“Besides our family support, our aquatics manager Melinda Goosen and coach Mark Edge were major role players,” they said.
“In addition, the Eastern Cape Academy of Sport played a big part in helping us achieve what we have so far, so we are grateful to all those who have supported us.”
Madibaz deputy director of sport Riaan Osman said they prided themselves on the holistic development of their student-athletes.
“We are thankful to the various departments at the university with whom we collaborate to ensure our elite student-athletes achieve success in their academics,” he said.
“Sport scholarships are available to top achievers who register for courses of their choice, subject to them meeting the desired criteria.
“We then provide the necessary support to assist them in managing their studies, especially when they out of class competing in their various disciplines.”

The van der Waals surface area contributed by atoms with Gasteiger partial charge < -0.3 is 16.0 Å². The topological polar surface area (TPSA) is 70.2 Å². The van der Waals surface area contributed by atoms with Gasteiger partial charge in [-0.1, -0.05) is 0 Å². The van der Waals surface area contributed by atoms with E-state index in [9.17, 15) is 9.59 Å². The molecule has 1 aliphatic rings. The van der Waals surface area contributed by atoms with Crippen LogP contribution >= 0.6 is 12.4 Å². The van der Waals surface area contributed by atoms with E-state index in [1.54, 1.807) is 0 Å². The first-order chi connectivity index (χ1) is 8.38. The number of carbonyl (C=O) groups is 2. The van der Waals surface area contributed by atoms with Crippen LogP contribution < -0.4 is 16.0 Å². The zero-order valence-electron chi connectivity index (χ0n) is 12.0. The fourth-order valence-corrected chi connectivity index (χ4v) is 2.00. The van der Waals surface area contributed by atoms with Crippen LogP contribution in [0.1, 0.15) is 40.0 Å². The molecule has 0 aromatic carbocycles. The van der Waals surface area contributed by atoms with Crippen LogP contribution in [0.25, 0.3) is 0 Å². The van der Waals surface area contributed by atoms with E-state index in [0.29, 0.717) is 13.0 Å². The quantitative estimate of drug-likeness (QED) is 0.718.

He said they gave the student-athletes access to online digital platforms via the University Blended Learning initiatives, plus daily monitoring of their academic progress.
“If any red flags are identified, we intervene by providing tutors for the students to ensure they will ultimately graduate in their studies,” added Osman.
“Previously if student-athletes missed a test, they needed to write a make-up test, based on more work than the rest of the class were tested on.
“In essence, this disadvantaged the student, but thanks to the online access to study material, including lectures, they are now able to pursue their studies in conjunction with achieving success in their specific sporting disciplines.”